The L.A. City Council’s newly minted Transportation Committee chairman used his first motion Tuesday to deride a controversial policy that allows the city to ticket motorists who park in spaces monitored by what turns out to be a broken meter.
“As a candidate, I heard a lot of people who were highly annoyed about this,” said Councilman Mike Bonin. “Even if the impact is a small one, it still sends this horrible message that the city isn’t on your side.”
Before 2010, motorists could park at broken meters across the city without fear of reprisal. But a new policy adopted that year made it illegal for cars to park in spaces where the meter is broken.
Since then, city officials have replaced their stock of old, coin-only meters with newer models that accept credit/debit cards and coins. The new meters also send a signal if there is a malfunction so a technician can quickly come and fix it.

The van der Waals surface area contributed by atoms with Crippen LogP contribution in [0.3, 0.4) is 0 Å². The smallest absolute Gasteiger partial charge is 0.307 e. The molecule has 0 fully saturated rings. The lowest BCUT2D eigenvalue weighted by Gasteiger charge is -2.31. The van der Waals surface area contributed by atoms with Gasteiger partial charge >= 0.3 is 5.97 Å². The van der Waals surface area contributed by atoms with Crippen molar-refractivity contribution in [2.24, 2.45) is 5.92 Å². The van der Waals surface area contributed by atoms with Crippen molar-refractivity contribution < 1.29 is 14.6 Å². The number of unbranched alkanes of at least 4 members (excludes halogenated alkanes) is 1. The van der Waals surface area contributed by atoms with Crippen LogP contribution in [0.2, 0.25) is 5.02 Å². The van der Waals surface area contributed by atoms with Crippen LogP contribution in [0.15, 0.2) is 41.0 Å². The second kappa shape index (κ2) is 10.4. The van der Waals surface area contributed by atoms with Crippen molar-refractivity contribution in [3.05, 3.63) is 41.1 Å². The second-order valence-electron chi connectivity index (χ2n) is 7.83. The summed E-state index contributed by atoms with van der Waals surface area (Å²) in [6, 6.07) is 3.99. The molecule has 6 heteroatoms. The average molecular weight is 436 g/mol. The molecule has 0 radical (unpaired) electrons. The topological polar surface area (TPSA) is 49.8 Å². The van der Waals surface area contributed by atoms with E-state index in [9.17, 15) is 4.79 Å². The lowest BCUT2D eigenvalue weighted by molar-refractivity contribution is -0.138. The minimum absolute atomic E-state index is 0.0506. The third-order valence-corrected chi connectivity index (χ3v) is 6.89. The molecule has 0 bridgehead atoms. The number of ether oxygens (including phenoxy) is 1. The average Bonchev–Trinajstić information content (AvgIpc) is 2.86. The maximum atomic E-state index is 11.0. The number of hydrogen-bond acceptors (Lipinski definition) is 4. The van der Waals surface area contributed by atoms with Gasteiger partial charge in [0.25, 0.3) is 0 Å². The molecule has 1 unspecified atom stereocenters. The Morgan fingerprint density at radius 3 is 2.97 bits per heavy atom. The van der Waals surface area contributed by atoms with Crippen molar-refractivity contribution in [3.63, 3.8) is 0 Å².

“Since we adopted this policy ... the city has been instituting new technology,” Bonin said. “The policy isn’t necessary.”
Bonin wants the council to rescind the policy but how easy that will be remains unclear. Nevertheless, a bill that would end with the same result in L.A. is working its way through the state Legislature.